Artist sues Apple over alleged copycat work in 'Start Something New' marketing

13

Comments

  • Reply 41 of 72
    rezwitsrezwits Posts: 605member
    So we won't be allowed to use bright color pattern with a thick 50 pt black line border. Nice. Cause this guy owns the universal f#@king rights? I am sorry but this style reminds me of 1990 clip art! In which there were hundreds of pieces of if not millions!
  • Reply 42 of 72
    vicpvicp Posts: 11member

    I thought it was Peter Max with thicker black lines.

  • Reply 43 of 72
    williamhwilliamh Posts: 641member
    bobschlob wrote: »
    Roy Lichtenstein Foundation should sue both artists, and be done with it.

    I don't see Lichtenstein in this. I happened to visit MoMA on Friday and saw his work, which I like a lot. (my daughter bought a print of one of his pieces). I definitely see the inspiration of Haring and just plain imitation of Britto.

    Recall Apple/Jobs was upset about essentially competing against their own work with Samsung. That is essentially what Britto has to do here. It is almost exactly his style. Apple didn't do anything wrong, they shouldn't have to pay anything to anybody. The wrongdoers are the artists that did the copying. Apple should stop featuring their work.
  • Reply 44 of 72
    boredumbboredumb Posts: 1,414member

    Don't you folks remember the horrible travails of the late 1800's, when all the Impressionists

    were suing each other, willy nilly, all the time?

    The duels?

    The feuds?

    The vendettas?

     

    ...I didn't think so.

  • Reply 45 of 72
    irnchrizirnchriz Posts: 1,581member
    I, and my classmates, made pictures like this in Primary School some 30 odd years ago and kids still make pictures like that today.
  • Reply 46 of 72
    vicp wrote: »
    I thought it was Peter Max with thicker black lines.
    My immediate first reaction was that the artwork at the top of the article appeared to be art a pop art twist on The Creation Of Adam.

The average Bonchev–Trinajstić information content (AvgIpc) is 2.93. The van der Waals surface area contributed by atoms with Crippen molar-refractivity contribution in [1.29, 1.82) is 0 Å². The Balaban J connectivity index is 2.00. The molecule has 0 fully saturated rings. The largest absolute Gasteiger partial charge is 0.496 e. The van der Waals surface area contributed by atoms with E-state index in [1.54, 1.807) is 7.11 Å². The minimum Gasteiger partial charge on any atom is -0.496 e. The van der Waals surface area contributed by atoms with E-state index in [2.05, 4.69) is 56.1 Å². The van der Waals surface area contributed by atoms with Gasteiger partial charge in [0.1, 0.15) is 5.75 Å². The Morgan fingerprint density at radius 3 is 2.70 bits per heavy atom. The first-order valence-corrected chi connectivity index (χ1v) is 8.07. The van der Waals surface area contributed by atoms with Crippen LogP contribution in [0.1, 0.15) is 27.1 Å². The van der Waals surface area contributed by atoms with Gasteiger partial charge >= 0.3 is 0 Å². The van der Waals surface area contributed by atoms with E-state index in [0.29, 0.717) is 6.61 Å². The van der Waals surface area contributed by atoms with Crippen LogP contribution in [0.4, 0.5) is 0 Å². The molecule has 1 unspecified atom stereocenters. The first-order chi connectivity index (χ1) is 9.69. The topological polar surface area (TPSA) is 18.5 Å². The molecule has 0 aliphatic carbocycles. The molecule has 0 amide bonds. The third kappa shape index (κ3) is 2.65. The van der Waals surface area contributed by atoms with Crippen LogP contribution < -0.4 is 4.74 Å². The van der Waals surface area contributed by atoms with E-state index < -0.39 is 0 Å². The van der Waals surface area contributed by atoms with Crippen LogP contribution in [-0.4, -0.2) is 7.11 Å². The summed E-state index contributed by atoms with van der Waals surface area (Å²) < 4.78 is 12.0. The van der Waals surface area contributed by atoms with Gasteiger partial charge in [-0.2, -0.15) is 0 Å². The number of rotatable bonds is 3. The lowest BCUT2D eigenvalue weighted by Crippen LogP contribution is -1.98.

The artist it most reminded me of was Peter Max. I was wondering if I was the only one that saw this. I assumed no one else noticed it because they were too young to remember Peter Max.

    Additionally I noticed a significant influence by Picasso. How can someone whose art is so derivative claim trade dress infringement? I'm not saying his work isn't original and pleasing, it's just he shouldn't be able to claim that he alone owns the right to copy his predecessors.
  • Reply 47 of 72
    Quote:

    Originally Posted by sog35 View Post





    Now we know who's Britto's lawyer is.



    Are you preparing for your ban after Apple sells 15 million watches?



    Unfortunately, this guy will never ban himself. If the mods do ban him, he will re-appear under a different name. 

  • Reply 48 of 72
    boredumb wrote: »
    Don't you folks remember the horrible travails of the late 1800's, when all the Impressionists
    were suing each other, willy nilly, <span style="line-height:1.4em;">all the time?</span>

    The duels?
    The feuds?
    The vendettas?

    ...I didn't think so.
    Maybe, but at least one was really Pissarro'd
  • Reply 49 of 72
    slurpyslurpy Posts: 5,116member
    Quote:
    Originally Posted by brlawyer View Post





    He is a widely respected Brazilian artist and the copycat issue is blatantly clear. Besides, this is exactly what trade dress is about: protection of expression of ideas that result in clear trade identities, not protection of ideas themselves.



    Apple should just pay and STFU.

     

    Actually, you should STFU. How predictably pathetic that you come down on the side against Apple no matter what the issue is, each and every time. There is no absolutely case here, and you know that. Really, you think Apple should be sued for comissioning the work of an artist whose style "may, kinda, but not really"  looks like some other artist? Yet, you bashed Apple to no end during the lawsuit with Samsung, claiming their claims of infringement were baseless.  

     

    Seriously, people like you are so full of it. What has Apple done to you, anyway? You're dripping with so much hate towards the company, and enter every thread only to spit hateful vitriol towards them. Do people actually hire you to represent them? Not only are you a relentless troll, you seem to know nothing about how the law should work, have zero objectivity, yet claim you're a lawyer. I don't believe you are a legitimate, practising lawyer for a second. 

  • Reply 50 of 72
    revenantrevenant Posts: 490member
    Quote:

    Originally Posted by brlawyer View Post